Monday, November 7, 2022

Booknotes: Lady Rebels of Civil War Missouri

New Arrival:
Lady Rebels of Civil War Missouri by Larry Wood (Arcadia Pub and The Hist Press, 2022).

In recognition of their integral role in the Civil War's so-called "household war" that raged behind the lines (particularly in those rural areas most torn by guerrilla warfare), Missouri's women have come into sharper focus lately. In his excellent 2020 book Women Making War, Thomas Curran documented the cases of hundreds of Missouri women who found or placed themselves in the crosshairs of Union military authorities. Adopting a more popular-style human interest approach to the same topic is Larry Wood's Lady Rebels of Civil War Missouri.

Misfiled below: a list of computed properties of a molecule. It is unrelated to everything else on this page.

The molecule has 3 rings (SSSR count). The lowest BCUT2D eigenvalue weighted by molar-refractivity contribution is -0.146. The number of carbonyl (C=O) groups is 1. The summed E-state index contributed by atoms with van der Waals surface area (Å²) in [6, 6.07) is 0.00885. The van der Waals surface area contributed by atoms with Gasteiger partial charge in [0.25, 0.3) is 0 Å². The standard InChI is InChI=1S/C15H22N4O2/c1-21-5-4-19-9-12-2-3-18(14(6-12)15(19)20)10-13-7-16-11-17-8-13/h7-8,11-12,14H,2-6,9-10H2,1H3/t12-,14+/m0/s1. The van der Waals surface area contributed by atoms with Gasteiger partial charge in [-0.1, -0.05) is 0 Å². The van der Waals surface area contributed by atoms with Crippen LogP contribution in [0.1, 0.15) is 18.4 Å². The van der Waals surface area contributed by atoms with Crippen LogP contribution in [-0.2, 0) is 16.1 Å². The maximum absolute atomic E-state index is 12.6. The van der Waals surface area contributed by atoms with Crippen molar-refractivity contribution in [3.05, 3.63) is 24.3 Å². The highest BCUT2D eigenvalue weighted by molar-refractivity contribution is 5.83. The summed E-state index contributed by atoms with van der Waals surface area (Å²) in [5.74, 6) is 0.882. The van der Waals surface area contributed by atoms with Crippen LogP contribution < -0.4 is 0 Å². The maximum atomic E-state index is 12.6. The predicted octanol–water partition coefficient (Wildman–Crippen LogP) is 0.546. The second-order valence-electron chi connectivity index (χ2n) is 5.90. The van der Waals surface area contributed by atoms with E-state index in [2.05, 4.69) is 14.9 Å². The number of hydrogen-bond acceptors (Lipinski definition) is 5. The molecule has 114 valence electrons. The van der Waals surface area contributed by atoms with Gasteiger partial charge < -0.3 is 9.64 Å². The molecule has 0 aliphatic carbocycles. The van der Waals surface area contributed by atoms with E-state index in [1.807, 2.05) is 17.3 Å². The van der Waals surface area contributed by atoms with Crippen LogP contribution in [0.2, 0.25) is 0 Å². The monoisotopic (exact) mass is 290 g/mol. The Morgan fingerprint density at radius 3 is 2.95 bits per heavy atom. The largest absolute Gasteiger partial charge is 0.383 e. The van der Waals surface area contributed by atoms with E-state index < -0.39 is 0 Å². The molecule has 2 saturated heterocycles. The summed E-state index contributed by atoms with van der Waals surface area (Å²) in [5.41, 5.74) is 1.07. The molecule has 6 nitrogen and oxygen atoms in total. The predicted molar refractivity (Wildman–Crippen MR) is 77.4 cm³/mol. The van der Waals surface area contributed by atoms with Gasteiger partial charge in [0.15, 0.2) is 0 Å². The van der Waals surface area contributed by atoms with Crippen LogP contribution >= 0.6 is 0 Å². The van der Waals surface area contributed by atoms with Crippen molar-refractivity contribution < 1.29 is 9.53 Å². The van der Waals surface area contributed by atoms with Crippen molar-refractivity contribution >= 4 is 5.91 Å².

From the description: "In the border state of Missouri, where Southern sympathies ran deep, women sometimes clashed with occupying Union forces because of illegal, covert activities like spying, smuggling, and delivering mail. When caught and arrested, the women were often imprisoned or banished from the state. In at least a couple of cases, they were even sentenced to death."

Discussing personal stories that the author felt extraneous to his 2016 book Bushwhacker Belles: The Sisters, Wives, and Girlfriends of the Missouri Guerrillas, Wood's Lady Rebels of Civil War Missouri introduces readers to another group of Confederate sympathizers who, in a variety of ways, drew the attention of the U.S. military justice system. Their stores are documented in seventeen chapters, each of which tells the tale of "one woman or one group of women who were closely connected be either kinship or circumstance." These chapters are arranged in the order in which "the women first came into conflict with Union authorities."